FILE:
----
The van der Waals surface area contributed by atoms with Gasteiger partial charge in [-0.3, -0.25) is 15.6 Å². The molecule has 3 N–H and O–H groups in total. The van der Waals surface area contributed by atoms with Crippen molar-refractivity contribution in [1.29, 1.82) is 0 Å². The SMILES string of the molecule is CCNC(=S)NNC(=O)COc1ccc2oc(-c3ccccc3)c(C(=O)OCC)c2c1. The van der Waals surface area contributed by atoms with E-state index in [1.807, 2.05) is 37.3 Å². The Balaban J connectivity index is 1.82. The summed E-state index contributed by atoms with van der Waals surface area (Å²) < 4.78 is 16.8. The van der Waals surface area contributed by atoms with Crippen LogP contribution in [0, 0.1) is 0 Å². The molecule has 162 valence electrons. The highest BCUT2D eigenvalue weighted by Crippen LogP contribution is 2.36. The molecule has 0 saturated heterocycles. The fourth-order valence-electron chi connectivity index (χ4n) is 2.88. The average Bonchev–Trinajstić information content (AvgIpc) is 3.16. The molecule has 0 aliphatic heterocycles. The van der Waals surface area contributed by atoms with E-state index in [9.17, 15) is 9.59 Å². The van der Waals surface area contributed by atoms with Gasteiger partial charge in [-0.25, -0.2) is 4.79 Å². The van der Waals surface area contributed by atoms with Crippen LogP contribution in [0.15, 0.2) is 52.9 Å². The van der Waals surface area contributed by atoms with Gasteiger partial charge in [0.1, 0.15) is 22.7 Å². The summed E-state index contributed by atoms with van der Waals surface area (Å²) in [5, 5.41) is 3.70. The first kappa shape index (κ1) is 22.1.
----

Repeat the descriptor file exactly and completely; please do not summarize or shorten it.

The van der Waals surface area contributed by atoms with Gasteiger partial charge in [-0.3, -0.25) is 15.6 Å². The molecule has 3 N–H and O–H groups in total. The van der Waals surface area contributed by atoms with Crippen molar-refractivity contribution in [1.29, 1.82) is 0 Å². The SMILES string of the molecule is CCNC(=S)NNC(=O)COc1ccc2oc(-c3ccccc3)c(C(=O)OCC)c2c1. The van der Waals surface area contributed by atoms with E-state index in [1.807, 2.05) is 37.3 Å². The Balaban J connectivity index is 1.82. The summed E-state index contributed by atoms with van der Waals surface area (Å²) < 4.78 is 16.8. The van der Waals surface area contributed by atoms with Crippen LogP contribution in [0, 0.1) is 0 Å². The molecule has 162 valence electrons. The highest BCUT2D eigenvalue weighted by Crippen LogP contribution is 2.36. The molecule has 0 saturated heterocycles. The fourth-order valence-electron chi connectivity index (χ4n) is 2.88. The average Bonchev–Trinajstić information content (AvgIpc) is 3.16. The molecule has 0 aliphatic heterocycles. The van der Waals surface area contributed by atoms with E-state index in [9.17, 15) is 9.59 Å². The van der Waals surface area contributed by atoms with Gasteiger partial charge in [-0.25, -0.2) is 4.79 Å². The van der Waals surface area contributed by atoms with Crippen LogP contribution in [0.15, 0.2) is 52.9 Å². The van der Waals surface area contributed by atoms with Gasteiger partial charge in [0.1, 0.15) is 22.7 Å². The summed E-state index contributed by atoms with van der Waals surface area (Å²) in [5, 5.41) is 3.70. The first kappa shape index (κ1) is 22.1.